Organic reactions where the product precipitates out are rare unless you are talking about a polymerization. Worse yet, most organic reactions are far from quantitative and the ones that are require some skill. An easy reaction to do that results in a precipitated product is the hydrolysis of a large ester. You simply reflux the ester in methanol with xs KOH. But the product doesn’t precipitate out until you work it up. Work up varies from one setg of conditions to another, but ordinarily I would reduce the methanol volume by evaporation. Then I would add ether and wash with aqueous base. The acid product will wash into the aqueous layer. When you acidify the aqueous layer with hydrochloric acid the acid will precipitate out.
Of course every acid will behave differently even with minor changes. You don’t want an ester that is too big or it will form an emulsion rather than extract into the aqueous layer. If it is too small, it will not form a solid. Ethyl benzoate might be a good choice.
More complicateed reactions could work as well. Getting a product to precipitate directly out of an organic solvent is tough. Really large flat molecules will precipitate out. You might be able to use a vinyl anthracene then add in Grubbs catalyst. You will lose ethylene and the resulting product is probably large enough to that it could have major solubility problems. The reaction is extremely simple to do and usually is very quick. You essentially only have one starting material. Grubbs catalyst is incredibly efficient so you don’t need much of that (good thing too since it’s pricey).
For that reaction you would want to use a relativily non-polar and non-aromatic solvent in order to encourage the product to precipitate out. If you can get the starting materials into hexane, I’d go with that. One problem is that you will have two isomeric products that may have different solubility issues.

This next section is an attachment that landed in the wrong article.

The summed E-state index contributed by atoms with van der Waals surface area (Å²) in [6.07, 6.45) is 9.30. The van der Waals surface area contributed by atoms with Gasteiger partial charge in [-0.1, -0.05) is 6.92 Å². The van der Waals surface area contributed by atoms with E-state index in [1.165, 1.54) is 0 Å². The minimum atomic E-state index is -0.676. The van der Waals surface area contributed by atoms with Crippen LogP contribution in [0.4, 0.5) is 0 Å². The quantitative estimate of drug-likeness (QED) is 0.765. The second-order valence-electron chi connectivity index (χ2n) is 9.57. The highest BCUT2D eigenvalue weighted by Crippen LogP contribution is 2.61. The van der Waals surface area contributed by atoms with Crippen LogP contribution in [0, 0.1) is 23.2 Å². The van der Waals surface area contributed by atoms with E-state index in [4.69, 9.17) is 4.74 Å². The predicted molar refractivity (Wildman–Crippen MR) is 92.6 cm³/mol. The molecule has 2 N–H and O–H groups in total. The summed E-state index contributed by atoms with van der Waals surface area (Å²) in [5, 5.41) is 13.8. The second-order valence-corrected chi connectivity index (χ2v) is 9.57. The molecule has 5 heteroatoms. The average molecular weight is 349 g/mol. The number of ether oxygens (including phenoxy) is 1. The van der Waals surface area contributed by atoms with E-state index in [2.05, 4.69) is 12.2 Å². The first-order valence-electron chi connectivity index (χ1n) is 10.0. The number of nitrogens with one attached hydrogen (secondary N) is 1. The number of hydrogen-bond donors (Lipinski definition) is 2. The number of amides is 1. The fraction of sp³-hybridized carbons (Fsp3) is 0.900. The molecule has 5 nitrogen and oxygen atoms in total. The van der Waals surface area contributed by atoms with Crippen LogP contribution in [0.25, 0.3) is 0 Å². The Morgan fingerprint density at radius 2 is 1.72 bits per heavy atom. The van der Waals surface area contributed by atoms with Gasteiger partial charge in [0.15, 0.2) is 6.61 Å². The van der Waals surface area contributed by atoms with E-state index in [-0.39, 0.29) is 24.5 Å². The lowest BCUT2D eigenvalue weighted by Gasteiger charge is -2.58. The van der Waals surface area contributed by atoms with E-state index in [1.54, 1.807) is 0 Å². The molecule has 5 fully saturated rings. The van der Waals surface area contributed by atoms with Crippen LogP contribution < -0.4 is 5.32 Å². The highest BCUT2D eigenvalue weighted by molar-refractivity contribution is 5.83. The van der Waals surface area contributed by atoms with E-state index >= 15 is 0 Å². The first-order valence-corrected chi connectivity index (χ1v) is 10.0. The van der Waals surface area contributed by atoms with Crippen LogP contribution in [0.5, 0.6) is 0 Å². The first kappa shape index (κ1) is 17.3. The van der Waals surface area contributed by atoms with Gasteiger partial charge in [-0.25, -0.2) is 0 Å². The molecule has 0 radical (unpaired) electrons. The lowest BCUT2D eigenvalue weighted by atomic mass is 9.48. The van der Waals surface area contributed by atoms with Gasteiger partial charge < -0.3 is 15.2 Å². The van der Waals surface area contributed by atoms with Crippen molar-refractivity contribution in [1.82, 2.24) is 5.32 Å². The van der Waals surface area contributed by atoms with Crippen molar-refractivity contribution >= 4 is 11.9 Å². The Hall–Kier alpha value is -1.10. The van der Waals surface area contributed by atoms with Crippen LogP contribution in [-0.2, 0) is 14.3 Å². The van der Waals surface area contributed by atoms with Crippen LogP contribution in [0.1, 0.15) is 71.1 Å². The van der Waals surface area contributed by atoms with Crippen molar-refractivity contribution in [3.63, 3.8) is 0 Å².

Inorganic reactions that meet your are much more common. Sulfuric acid and barium chloride are both very soluble in water, but their product barium sulfate is very insoluble.
The truth is, I’m not sure why you want to do a reaction to test your method. Reactions have variable outcomes. If you are checking an analytical method, it makes more sense to weigh out your own standard. Why do a reaction that adds the uncertainty of yield?
I can do the mixing of chemicals and perform the analysis on the mixture. I want to move to a more complicated error prone test…A “real world” set of samples.
I not really thinking so much of a reaction that produces a precipitate. I’m more thinking of mixtures of solids, or liquids, or even slurries perhaps that I can easily find the actual concentrations of at least one of the components. But I really only have a balance right now to do analysis (no HPLC, no GC, I don’t even have a buret for titrations, but I might be able to “wing it”)
So I can MAKE mixtures of solids and liquids and slurries; but what I really want is a chemical reaction that results in said mixtures. Determining the actual concentrations of the mixtures with my limited tools is not easy.
Hence my question of some simple chemical reaction that will allow that
If a messy real world reaction is what you want you could go with the solventless Aldol condensation of 3,4-Dimethoxybenzaldehyde and 1-indanone. Just crush them together and add a tiny bit of NaOH. It’s a goo.
You will not get a good yield, but you said you wanted a real world situation and that’s the real world.
Could I then find the amount of product produced by dissolving away the dimethoxybenzaldehyde and 1-indanone?
What would I use to remove the product from the reactants to get an idea of the mass of the product (or mass of remaining reactants would work too)
I think the only prayer you have of doing that is by recrystalizing and that takes major experience to get get right. Even when you are good, you will likely lose 10 - 20% of your product. For this reaction, you want to recrystalize by dissolving it in hot ethanol then dropwise adding water until it just starts to look cloudy when you add it, then clears. Then you let it cool slowly. Then you put it in ice. Then you vacuum filter it.
The alternative is to run a column, but since you don’t know how to separate your products in the first place you don’t know how to run a column. You still lose product. Sometimes your reactants are too close your products to separate this way.
There is almost never a solvent that dissolves all of your reactants and leaves your product. The hydrolysis I mentioned first comes closest to achieving this, because when you acidify the basic aqueous layer, your product drops out. All you have to do is dry it and weigh it.
Some reactions are easy to set up, some aren’t. Almost all of them require skill to separate your products.